Comparing and contrasting Bell labs, DARPA, and Venture Research

Venture Research, Bell Labs, and DARPA are all successful innovation organizational paradigms that feel almost like a set of non-orthogonal basis vectors. Venture Research, Bell Labs, and DARPA form non-orthogonal basis vectors over the space of innovation organizations

High level, Venture Research is squarely aimed at Einstein would have been stuck in a patent office - failures of paradigm-shifting science while Bell Labs was targeted at We have no flying cars - failures of paradigm-shifting engineering.

The organizations differed in how they recruited people. Specifically how much each cares about skills, idea crispness, and self-motivation. These different requirements in turn manifest in actual recruiting tactics. Venture research requires all three - idea crispness, self-motivation, and skills. Venture research puts the least weight on skills, with the assumption that the idea’s precision indicates skill or the ability to find people to have it. The coupling between idea precision and skill to execute on it feels intuitively true, but this is an intuition I’m a bit skeptical of. Perhaps it depends on the scope of the project.

Venture research recruited people by strategically making groups of potential applicants aware of its existence, but then waits for applicants to apply. Howard Hughes Medical Institute (HHMI) does the same thing. The justification (that makes sense) is that the ideas are going to be so out there and the researcher must be so obsessed with them that applying is part of the test. Additionally, they had the hypothesis that the ideas could come from relatively unknown researchers and solicitations would inherently be biased towards more well-known researchers.

Bell Labs hired people before they had a role or expertise - “hey you’re smart and know about electrons, you should come work here.” That is, high focus on general skill but not specific skill and people could have zero idea crispness. In-house organizations have the luxury of ramping up to self-motivation.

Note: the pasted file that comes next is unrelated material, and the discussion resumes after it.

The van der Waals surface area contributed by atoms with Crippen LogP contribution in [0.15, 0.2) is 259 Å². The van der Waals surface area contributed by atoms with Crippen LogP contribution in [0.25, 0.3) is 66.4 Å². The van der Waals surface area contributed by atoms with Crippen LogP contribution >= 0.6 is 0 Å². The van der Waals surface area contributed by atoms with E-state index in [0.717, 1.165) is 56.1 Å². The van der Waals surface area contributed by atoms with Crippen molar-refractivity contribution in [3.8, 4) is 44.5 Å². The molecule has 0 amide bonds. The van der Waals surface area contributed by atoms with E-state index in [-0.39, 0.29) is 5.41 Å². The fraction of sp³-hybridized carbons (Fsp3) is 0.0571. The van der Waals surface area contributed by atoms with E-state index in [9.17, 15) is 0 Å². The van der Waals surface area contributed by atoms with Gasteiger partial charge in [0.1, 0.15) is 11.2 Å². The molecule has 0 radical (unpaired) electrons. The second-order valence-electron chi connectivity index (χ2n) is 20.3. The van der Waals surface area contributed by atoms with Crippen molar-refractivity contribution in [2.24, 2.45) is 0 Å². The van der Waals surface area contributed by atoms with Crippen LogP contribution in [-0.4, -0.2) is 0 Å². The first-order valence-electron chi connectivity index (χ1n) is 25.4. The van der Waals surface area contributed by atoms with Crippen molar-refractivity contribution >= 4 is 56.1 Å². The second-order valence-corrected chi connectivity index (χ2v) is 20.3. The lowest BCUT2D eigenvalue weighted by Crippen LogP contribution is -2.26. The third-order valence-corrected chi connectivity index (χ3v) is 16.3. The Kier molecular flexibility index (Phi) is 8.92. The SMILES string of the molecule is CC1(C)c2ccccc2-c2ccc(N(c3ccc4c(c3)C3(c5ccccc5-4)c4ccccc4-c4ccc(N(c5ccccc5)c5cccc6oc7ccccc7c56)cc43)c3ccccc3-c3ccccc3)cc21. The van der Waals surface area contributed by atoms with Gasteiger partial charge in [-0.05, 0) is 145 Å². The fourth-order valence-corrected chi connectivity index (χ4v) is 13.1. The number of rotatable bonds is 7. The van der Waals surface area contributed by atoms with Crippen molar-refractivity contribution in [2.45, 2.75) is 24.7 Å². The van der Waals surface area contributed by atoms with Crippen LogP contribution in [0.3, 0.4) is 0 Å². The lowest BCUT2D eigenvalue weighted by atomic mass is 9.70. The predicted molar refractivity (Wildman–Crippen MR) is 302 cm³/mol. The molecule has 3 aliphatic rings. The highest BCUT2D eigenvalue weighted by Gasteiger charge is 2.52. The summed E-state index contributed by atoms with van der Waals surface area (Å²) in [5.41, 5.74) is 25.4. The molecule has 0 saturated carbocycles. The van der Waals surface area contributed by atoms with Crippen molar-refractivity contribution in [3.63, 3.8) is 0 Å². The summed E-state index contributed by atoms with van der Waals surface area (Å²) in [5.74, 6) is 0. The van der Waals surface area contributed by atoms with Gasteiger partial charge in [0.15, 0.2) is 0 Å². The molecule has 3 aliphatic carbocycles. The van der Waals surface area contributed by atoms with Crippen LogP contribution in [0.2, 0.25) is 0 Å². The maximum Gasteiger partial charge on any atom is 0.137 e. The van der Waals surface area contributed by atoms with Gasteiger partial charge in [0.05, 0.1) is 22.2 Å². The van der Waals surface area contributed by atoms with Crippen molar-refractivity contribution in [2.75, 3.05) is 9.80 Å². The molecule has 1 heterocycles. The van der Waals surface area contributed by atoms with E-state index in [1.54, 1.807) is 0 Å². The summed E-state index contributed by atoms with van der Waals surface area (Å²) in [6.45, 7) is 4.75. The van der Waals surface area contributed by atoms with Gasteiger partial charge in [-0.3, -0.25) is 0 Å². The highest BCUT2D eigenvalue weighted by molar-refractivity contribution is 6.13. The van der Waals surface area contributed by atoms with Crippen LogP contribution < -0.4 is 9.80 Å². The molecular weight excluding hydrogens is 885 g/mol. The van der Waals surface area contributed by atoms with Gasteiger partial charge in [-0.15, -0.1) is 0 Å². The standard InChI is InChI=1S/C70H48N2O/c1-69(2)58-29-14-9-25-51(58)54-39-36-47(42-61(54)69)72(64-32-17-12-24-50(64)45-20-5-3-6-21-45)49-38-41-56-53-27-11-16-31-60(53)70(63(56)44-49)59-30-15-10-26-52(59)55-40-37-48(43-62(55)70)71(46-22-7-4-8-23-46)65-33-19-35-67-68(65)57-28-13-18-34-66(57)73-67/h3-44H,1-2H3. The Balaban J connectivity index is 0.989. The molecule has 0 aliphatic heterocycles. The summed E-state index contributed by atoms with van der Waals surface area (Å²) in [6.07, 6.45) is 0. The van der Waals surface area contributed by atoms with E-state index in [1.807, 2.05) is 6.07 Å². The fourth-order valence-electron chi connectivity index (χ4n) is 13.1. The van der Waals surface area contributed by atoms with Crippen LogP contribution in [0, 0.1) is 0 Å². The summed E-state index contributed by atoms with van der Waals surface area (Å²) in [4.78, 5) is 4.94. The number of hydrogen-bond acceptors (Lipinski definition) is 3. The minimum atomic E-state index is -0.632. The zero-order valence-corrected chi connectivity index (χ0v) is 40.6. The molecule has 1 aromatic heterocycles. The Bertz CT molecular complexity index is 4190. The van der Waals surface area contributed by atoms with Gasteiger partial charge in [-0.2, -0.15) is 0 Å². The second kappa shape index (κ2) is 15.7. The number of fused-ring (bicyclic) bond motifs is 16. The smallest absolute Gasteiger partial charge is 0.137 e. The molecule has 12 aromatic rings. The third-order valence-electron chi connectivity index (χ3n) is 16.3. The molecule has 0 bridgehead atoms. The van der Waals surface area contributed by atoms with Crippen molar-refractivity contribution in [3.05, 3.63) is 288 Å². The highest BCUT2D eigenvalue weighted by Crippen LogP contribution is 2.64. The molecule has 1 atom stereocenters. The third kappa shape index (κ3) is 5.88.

DARPA falls somewhere in between. PMs need to be extremely self-motivated day one, but their direction can be internal or external depending on where the idea inception comes from. Ideas can be incepted from many places. The first part of a PMs tenure is focused on sharpening ideas so you don’t need crisp ideas day one. Skills is the tricky one here because while DARPA PMs aren’t the ones actually executing (unlike Venture Research or a Lab) they do need to both be able to quickly create a precise plan and earn the respect of performers (and call bullshit on them.) Since People who have done a thing should be in charge of a thing, that suggests that they do need skill beyond basic knowledge. DARPA is very much a “you don’t call us, we call you” system.

Idea Inception Where do ideas come from?
DARPA has a spectrum of idea inception. In the “idealized” version of DARPA the inception of the vision at least comes from the PM. In reality, the idea can either come from above (the Director/DoD say “we need this”) or below, via the PM talking to experts in a general area and being suggested a specific program idea. In reality the inception is probably an informal iterated mix of the the three (Director has a hunch, hires a PM who has a notion similar to the hunch, they talk about it, the PM holds a workshop where she throws the notion around with some experts and in her head it becomes an idea.)

Venture research requires that the idea be incepted completely by the performer. The venture research team didn’t even solicit proposals from people they thought might be good, which could have ‘corrupted’ the idea inception by implicitly saying “hey we think the things you’ve done in the past might be worthwhile to build off of.”

Bell Labs seems to have had a mix of idea inception. Sometimes it was someone at the top saying “look at this.” Sometimes it was someone like Shannon being very interested in something. The size of the organization supported that mix. It was also hierarchical, in that the “box” inception would be external (“figure out how to make pure germanium”) but within that box there was a lot of inceptive leeway.

Both the different approaches to idea inception and recruiting abstract to what I would call “push vs. pull” approaches. Where to fall on the push-pull spectrum is an important thing for new innovation organizations to think about. When is push or pull appropriate for innovation orgs.

The organizations differed in where the locus of control and risk is located. DARPA Program managers pull control and risk away from both researchers and directors. There’s a spectrum for DARPA on the level of directional control PMs have. Sometimes DARPA will hire program managers because they are smart and are working in an area that’s vaguely interesting to the DoD’s interests. On the other hand, sometimes DARPA will hire program managers to work on a specific program like Have Blue. Notably, the first stealth fighter was built in conjunction with Lockheed Skunkworks who both institutionally resembled Bell Labs and were the instigators for the design - so arguably they took on both more risk and more control. ^1

Venture research puts all of the control and risk in the hands of the researchers, once they have the go-ahead.